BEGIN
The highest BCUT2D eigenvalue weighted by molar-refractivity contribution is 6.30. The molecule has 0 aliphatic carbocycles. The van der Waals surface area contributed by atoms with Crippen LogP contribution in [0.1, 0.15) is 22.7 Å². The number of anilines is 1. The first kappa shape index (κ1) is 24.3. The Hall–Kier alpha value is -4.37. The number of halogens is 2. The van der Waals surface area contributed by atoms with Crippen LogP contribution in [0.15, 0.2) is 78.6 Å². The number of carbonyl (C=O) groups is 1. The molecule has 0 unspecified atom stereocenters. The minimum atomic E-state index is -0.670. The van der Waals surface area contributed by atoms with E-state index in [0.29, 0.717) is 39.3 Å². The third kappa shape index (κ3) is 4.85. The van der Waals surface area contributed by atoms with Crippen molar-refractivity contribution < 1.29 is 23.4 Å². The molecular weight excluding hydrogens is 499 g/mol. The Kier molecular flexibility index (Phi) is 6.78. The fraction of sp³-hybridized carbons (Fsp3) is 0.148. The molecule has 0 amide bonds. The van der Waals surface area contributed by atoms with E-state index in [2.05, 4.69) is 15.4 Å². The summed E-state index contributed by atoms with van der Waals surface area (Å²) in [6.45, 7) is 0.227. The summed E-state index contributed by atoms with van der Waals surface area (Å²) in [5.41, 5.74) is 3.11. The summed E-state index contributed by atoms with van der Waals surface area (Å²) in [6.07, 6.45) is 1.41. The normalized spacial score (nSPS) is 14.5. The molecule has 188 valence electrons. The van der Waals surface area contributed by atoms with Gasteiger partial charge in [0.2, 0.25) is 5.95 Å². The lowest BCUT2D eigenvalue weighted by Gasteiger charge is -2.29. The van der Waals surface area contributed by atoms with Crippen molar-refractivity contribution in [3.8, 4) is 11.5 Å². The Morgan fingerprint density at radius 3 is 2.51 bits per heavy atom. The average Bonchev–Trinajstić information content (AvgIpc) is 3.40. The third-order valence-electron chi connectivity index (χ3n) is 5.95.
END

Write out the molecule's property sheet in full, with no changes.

The highest BCUT2D eigenvalue weighted by molar-refractivity contribution is 6.30. The molecule has 0 aliphatic carbocycles. The van der Waals surface area contributed by atoms with Crippen LogP contribution in [0.1, 0.15) is 22.7 Å². The number of anilines is 1. The first kappa shape index (κ1) is 24.3. The Hall–Kier alpha value is -4.37. The number of halogens is 2. The van der Waals surface area contributed by atoms with Crippen LogP contribution in [0.15, 0.2) is 78.6 Å². The number of carbonyl (C=O) groups is 1. The molecule has 0 unspecified atom stereocenters. The minimum atomic E-state index is -0.670. The van der Waals surface area contributed by atoms with E-state index in [0.29, 0.717) is 39.3 Å². The third kappa shape index (κ3) is 4.85. The van der Waals surface area contributed by atoms with Crippen molar-refractivity contribution < 1.29 is 23.4 Å². The molecular weight excluding hydrogens is 499 g/mol. The Kier molecular flexibility index (Phi) is 6.78. The fraction of sp³-hybridized carbons (Fsp3) is 0.148. The molecule has 0 amide bonds. The van der Waals surface area contributed by atoms with E-state index in [2.05, 4.69) is 15.4 Å². The summed E-state index contributed by atoms with van der Waals surface area (Å²) in [6.45, 7) is 0.227. The summed E-state index contributed by atoms with van der Waals surface area (Å²) in [5.41, 5.74) is 3.11. The summed E-state index contributed by atoms with van der Waals surface area (Å²) in [6.07, 6.45) is 1.41. The normalized spacial score (nSPS) is 14.5. The molecule has 188 valence electrons. The van der Waals surface area contributed by atoms with Gasteiger partial charge in [0.2, 0.25) is 5.95 Å². The lowest BCUT2D eigenvalue weighted by Gasteiger charge is -2.29. The van der Waals surface area contributed by atoms with Crippen molar-refractivity contribution in [3.8, 4) is 11.5 Å². The Morgan fingerprint density at radius 3 is 2.51 bits per heavy atom. The average Bonchev–Trinajstić information content (AvgIpc) is 3.40. The third-order valence-electron chi connectivity index (χ3n) is 5.95.